Lifelong myopia is hard but the skills of the late Dr Franz Preziosi in my childhood and Dr Mario Tabone since adolescence made it so much easier, especially when Dr Tabone suggested soft lenses to me way back in the late 1970s.
Only last Wednesday evening, I was suggesting that this altruistic octogenarian could somehow still go out of his way and visit a woman with impaired vision whose mobility was restricted following recent surgery.
Though he was so clinical to manage a fresh retinal tear I had 19 years ago, it is not his abilities as an ophthalmic surgeon that encouraged me to write. Nor his having so much knowledge from reading widely, though this enchanted me so much.
I am writing to appreciate his bedside manners, his ability to communicate. Busy as he was, patients confirm he would talk with them about their family, job or special interests.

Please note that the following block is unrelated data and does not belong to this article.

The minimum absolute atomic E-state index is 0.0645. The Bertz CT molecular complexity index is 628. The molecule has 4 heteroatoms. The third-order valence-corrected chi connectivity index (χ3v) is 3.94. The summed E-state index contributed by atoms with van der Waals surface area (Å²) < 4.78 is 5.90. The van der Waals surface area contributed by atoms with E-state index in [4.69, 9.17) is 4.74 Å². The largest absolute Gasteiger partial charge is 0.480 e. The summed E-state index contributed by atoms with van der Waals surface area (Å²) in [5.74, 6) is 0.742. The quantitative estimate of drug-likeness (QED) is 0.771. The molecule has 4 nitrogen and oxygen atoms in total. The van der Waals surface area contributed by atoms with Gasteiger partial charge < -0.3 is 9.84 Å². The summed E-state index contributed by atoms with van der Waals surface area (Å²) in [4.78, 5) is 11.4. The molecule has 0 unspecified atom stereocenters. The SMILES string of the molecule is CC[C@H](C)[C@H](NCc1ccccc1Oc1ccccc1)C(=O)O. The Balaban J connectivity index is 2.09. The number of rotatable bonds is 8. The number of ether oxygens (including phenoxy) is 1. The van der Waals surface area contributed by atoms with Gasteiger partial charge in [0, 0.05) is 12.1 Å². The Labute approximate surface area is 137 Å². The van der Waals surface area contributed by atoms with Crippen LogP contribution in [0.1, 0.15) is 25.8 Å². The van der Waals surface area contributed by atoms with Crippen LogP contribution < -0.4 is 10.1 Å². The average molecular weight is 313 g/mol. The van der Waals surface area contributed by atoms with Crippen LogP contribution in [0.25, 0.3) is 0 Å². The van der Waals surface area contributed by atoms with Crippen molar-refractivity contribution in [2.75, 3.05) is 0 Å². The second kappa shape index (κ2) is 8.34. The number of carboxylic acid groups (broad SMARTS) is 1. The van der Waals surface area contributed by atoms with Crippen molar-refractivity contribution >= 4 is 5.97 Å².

I for one remain mostly standing when dealing with patients. He would sit. Sitting is a small action that can help put your patients at ease and make a difference in their experience.
He would speak professionally and accurately, but in a way the patient can understand, particularly with the help of images hanging on the clinic walls.
Avoiding medical jargon and technical terms, he would convey information in a manner that any patient can comprehend.
My hometown Floriana has been, and still is, so privileged to host clinics of the ‘crème de la crème’ of ophthalmology here. Harley Street London comes to mind. But though private, much more affordable here.
In my humble opinion, Floriana local council should name streets after these two ophthalmologists, not to mention other medical personalities who served from Floriana for decades.
My deepest sympathy to his family, friends and patients.